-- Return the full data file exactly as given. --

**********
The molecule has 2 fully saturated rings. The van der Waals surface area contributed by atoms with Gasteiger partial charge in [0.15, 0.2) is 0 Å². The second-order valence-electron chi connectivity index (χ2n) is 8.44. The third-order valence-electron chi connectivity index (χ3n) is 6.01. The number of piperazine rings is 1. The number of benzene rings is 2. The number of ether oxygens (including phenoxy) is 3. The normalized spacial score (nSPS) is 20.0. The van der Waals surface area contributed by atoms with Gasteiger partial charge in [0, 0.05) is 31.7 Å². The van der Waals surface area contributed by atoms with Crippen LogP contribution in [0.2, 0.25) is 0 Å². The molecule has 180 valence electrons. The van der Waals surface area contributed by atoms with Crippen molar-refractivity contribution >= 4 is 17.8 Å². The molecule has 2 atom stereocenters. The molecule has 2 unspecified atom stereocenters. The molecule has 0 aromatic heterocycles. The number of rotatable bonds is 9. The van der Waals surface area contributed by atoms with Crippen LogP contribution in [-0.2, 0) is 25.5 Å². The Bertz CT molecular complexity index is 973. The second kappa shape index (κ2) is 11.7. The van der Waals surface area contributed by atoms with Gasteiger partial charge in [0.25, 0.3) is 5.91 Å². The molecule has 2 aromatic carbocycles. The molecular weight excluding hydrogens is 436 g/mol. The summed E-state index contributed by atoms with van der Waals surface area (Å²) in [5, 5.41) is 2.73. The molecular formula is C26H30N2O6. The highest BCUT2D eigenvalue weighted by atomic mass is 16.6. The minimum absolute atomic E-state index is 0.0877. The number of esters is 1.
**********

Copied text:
The molecule has 2 fully saturated rings. The van der Waals surface area contributed by atoms with Gasteiger partial charge in [0.15, 0.2) is 0 Å². The second-order valence-electron chi connectivity index (χ2n) is 8.44. The third-order valence-electron chi connectivity index (χ3n) is 6.01. The number of piperazine rings is 1. The number of benzene rings is 2. The number of ether oxygens (including phenoxy) is 3. The normalized spacial score (nSPS) is 20.0. The van der Waals surface area contributed by atoms with Gasteiger partial charge in [0, 0.05) is 31.7 Å². The van der Waals surface area contributed by atoms with Crippen LogP contribution in [0.2, 0.25) is 0 Å². The molecule has 180 valence electrons. The van der Waals surface area contributed by atoms with Crippen molar-refractivity contribution >= 4 is 17.8 Å². The molecule has 2 atom stereocenters. The molecule has 2 unspecified atom stereocenters. The molecule has 0 aromatic heterocycles. The number of rotatable bonds is 9. The van der Waals surface area contributed by atoms with Crippen LogP contribution in [-0.2, 0) is 25.5 Å². The Bertz CT molecular complexity index is 973. The second kappa shape index (κ2) is 11.7. The van der Waals surface area contributed by atoms with Gasteiger partial charge in [0.25, 0.3) is 5.91 Å². The molecule has 2 aromatic carbocycles. The molecular weight excluding hydrogens is 436 g/mol. The summed E-state index contributed by atoms with van der Waals surface area (Å²) in [5, 5.41) is 2.73. The molecular formula is C26H30N2O6. The highest BCUT2D eigenvalue weighted by atomic mass is 16.6. The minimum absolute atomic E-state index is 0.0877. The number of esters is 1.